RORY McILROY: Yeah. I was mentally preparing - you know, the putt, my putt to win, I was really trying to make it and still don't know why it didn't drop. But yeah, I mean, I thought for sure he was going to make that putt and we were going to go play the 18th again.

Q. Standing on the 18th tee did you think if you had made a par you were going to win this tournament?

RORY McILROY: No. I thought I needed to make 4. Louis hit a great tee shot and put himself in a great position and just leaked his second shot a little bit. You know, and I felt like I hit a good tee shot, too, just went a little bit too far. Even if I wanted to go for the green, I wouldn't have been able to. So I had to lay up and just try to make 4 that way. Didn't quite happen, but thankfully in the end I didn't need it.

Q. Can you just talk about 17?

RORY McILROY: 17, yeah. I was hitting 5 wood off the tee. I hit 5 wood off the 15th, as well, and obviously chunked that on purpose to lay up short of that bunker at 210 (smiling). But I - so that was sort of in my mind. I was trying to just hit a good tee shot down there with a 5 wood and leaked it a little bit right and didn't have a great lie in the rough. So was trying just to get it up somewhere close to the green and left myself in a pretty tricky spot and ended up making a great bogey. It was a great up and down from the back of that green for a 5. Big putt, four or five footer, whatever it was, to stay one ahead going into the last hole. It was a big up and down there.

Q. You talked about being three down at the start and wanting to get off to a fast start. Do you get specific as far as your strategy? With some birdie holes early, are you thinking, all right, if I'm this after this - or does it depend how he plays?

RORY McILROY: It totally depends how the other guy plays, too. There's two really good chances in the first four holes, the 2nd and the 4th. If I birdie those and maybe if I snuck another one out of those first four holes, I'll be really happy, which I did. Yeah, I thought if I could play the front nine in 3 or 4 under par, I've played it in 4 under, I didn't think I'd quite have the lead, but I'd be pretty close or at least be a little bit closer to Louis. He didn't get off to the start that he wanted to, obviously, and I got level with him pretty soon in the round. I made a couple good birdies on the 6th and 8th hole and it just sort of got me going.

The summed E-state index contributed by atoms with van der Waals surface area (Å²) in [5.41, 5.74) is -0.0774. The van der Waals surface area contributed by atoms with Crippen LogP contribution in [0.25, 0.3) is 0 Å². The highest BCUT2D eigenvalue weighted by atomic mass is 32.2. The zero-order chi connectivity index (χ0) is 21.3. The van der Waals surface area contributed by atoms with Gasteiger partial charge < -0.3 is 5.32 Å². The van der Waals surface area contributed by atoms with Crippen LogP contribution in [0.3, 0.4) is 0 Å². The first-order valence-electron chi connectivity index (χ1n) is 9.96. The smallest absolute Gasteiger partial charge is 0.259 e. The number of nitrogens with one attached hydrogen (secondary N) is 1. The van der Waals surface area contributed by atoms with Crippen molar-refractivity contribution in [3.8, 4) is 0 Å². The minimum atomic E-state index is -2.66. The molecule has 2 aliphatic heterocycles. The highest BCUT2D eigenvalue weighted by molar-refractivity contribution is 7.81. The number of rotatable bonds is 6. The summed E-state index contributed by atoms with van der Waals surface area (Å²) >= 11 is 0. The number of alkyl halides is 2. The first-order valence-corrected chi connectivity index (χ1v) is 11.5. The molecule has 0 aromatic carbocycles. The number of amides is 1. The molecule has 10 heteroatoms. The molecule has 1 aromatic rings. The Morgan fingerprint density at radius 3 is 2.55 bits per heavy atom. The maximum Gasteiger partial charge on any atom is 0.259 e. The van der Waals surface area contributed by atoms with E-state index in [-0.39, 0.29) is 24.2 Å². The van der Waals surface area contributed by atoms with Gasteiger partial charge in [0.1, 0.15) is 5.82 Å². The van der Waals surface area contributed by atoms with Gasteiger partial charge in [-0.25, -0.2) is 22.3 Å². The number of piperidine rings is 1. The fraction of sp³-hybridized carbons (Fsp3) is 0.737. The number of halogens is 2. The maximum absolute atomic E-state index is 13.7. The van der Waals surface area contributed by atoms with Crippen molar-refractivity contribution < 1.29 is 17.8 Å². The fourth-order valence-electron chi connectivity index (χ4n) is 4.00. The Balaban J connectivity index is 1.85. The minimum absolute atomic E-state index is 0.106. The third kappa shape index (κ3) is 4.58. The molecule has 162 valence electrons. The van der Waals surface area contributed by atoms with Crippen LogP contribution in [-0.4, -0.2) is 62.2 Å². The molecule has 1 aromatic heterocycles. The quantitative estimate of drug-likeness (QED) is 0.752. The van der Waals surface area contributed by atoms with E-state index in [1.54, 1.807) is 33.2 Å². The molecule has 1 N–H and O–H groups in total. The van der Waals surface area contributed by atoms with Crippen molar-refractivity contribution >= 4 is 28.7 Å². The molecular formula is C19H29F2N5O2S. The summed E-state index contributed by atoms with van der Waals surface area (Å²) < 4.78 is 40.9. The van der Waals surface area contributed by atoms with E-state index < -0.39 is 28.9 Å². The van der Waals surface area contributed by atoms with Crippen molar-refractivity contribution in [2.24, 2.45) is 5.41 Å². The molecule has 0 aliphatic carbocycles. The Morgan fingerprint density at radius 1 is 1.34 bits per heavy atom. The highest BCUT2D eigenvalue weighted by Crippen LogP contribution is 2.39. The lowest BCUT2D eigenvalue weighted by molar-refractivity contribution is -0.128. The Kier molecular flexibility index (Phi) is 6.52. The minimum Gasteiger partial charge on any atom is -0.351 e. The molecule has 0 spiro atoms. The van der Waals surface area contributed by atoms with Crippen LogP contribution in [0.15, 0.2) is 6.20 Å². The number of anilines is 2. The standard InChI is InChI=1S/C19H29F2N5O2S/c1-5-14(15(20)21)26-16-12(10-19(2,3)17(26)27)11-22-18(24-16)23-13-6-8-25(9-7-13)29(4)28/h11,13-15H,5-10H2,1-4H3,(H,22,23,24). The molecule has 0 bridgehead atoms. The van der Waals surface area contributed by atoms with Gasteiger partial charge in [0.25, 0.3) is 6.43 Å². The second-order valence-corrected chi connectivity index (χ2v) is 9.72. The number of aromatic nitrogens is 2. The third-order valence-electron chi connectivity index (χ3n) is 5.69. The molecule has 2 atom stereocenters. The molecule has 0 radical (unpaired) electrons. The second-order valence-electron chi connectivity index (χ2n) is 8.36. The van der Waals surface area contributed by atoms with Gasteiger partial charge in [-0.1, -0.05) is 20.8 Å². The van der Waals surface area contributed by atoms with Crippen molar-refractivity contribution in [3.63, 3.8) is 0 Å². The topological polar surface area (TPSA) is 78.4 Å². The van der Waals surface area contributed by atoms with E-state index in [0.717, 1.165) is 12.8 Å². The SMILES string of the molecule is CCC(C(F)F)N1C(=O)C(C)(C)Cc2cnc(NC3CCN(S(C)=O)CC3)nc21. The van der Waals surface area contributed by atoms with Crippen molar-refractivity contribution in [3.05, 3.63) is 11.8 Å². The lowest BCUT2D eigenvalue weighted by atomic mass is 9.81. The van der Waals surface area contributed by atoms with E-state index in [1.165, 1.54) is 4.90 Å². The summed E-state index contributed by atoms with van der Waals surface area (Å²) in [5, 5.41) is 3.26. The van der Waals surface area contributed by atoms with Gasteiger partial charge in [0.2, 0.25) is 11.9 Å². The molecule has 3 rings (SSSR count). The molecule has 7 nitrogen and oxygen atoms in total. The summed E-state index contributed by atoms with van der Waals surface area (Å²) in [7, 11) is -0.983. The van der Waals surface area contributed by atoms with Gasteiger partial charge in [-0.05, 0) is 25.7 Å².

Q. Behind you and Louis were some Americans who are vying to get on the Ryder Cup team. How curious are you to see who those picks will be tomorrow?

RORY McILROY: Yeah, I'll be tuning in like the rest of you. Yeah, Davis has got such a tough job on his hands. He's got six or seven guys to choose from for four spots. You know, you've got Snedeker has had another good week this week, Dustin Johnson has had a good week, you've got a couple of experienced guys in there, Jim Furyk, Steve Stricker, obviously both can play with Tiger. Yeah, I mean, I really wouldn't want to be in Davis' position tonight trying to decide who to pick.

Q. Louis said after the front nine he had yesterday today felt like a 47 on the front.

RORY McILROY: (Laughs.)

Q. But in that position, I don't know if you're aware of what he's doing per se, but when you see him struggle on the front and when you build a three shot lead, are you cognizant of where things are at all times?

RORY McILROY: No, I mean, I just you can't really let what the other guy is doing affect you in any way. You've just got to keep playing your game, keep trying to give yourself opportunities for birdies, try and hit fairways, try and hit greens. And that was all I was trying to do. I knew I was a couple ahead, three ahead, one ahead. He made a couple birdies there on 13 and 15 to get back to within one, so I always knew where I was in that regard, but I wasn't really looking at what he was doing, I was just thinking about how many shots I had.

Q. Louis said that if he made his putt on 17 that would have put a lot more pressure on your putt. Do you agree with that?

RORY McILROY: Yeah, for sure. Having a putt to stay - to be just tied for the lead going into that last hole instead of one ahead brings its own pressure and different pressures. Certainly made my putt a little bit easier seeing that he missed his.

Q. You took the lead for good at the 6th hole. Could you talk about the shot you hit in there, what the club was and the fact that you did not relinquish the lead from that point on?

RORY McILROY: Yeah, it was a great - it was a great bonus after making bogey at the fifth to bounce straight back with that birdie. It was a 9 iron from 154 yards. Obviously knocked it pretty close there and hit a great drive up the next and drew a pretty scrappy lie in the fairway and was trying to dig out a little bit, got it a little heavy. Still had a great opportunity for birdie there that I didn't make, but was able to make the birdie on the 8th hole, which was big, as well. Yeah, once I got into the lead, I felt very comfortable and just tried to keep applying the pressure, hit fairways, hit greens, and it worked for the most part. Obviously had a couple wobbles there coming in, but did enough in the early part of the round to have enough of a cushion to get the job done.

Q. Two questions, the most important one being did you think the dude on 9 looked like Louis' brother?

RORY McILROY: He did have the gap in the teeth, which I thought was so funny. He was following us for the whole way around. I thought there was a few similarities there, yeah.